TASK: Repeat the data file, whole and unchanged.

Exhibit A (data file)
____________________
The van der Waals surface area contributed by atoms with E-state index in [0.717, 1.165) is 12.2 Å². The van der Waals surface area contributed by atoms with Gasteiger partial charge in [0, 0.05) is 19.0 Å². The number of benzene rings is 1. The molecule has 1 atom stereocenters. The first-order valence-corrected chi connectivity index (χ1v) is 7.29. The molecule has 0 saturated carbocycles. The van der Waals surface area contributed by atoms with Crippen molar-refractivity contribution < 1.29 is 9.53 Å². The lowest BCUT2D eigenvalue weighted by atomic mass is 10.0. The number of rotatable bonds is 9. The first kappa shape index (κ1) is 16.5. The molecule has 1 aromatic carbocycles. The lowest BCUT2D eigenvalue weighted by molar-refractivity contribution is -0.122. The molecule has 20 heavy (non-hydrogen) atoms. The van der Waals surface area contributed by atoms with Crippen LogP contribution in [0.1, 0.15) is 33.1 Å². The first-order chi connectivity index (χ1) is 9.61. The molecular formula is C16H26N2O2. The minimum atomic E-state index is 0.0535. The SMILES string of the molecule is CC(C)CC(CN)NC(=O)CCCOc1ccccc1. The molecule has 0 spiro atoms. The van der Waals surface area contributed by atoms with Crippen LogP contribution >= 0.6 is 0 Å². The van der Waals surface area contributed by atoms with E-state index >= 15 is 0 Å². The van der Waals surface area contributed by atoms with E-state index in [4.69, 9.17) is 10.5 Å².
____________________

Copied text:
The van der Waals surface area contributed by atoms with E-state index in [0.717, 1.165) is 12.2 Å². The van der Waals surface area contributed by atoms with Gasteiger partial charge in [0, 0.05) is 19.0 Å². The number of benzene rings is 1. The molecule has 1 atom stereocenters. The first-order valence-corrected chi connectivity index (χ1v) is 7.29. The molecule has 0 saturated carbocycles. The van der Waals surface area contributed by atoms with Crippen molar-refractivity contribution < 1.29 is 9.53 Å². The lowest BCUT2D eigenvalue weighted by atomic mass is 10.0. The number of rotatable bonds is 9. The first kappa shape index (κ1) is 16.5. The molecule has 1 aromatic carbocycles. The lowest BCUT2D eigenvalue weighted by molar-refractivity contribution is -0.122. The molecule has 20 heavy (non-hydrogen) atoms. The van der Waals surface area contributed by atoms with Crippen LogP contribution in [0.1, 0.15) is 33.1 Å². The first-order chi connectivity index (χ1) is 9.61. The molecular formula is C16H26N2O2. The minimum atomic E-state index is 0.0535. The SMILES string of the molecule is CC(C)CC(CN)NC(=O)CCCOc1ccccc1. The molecule has 0 spiro atoms. The van der Waals surface area contributed by atoms with Crippen LogP contribution >= 0.6 is 0 Å². The van der Waals surface area contributed by atoms with E-state index >= 15 is 0 Å². The van der Waals surface area contributed by atoms with E-state index in [4.69, 9.17) is 10.5 Å².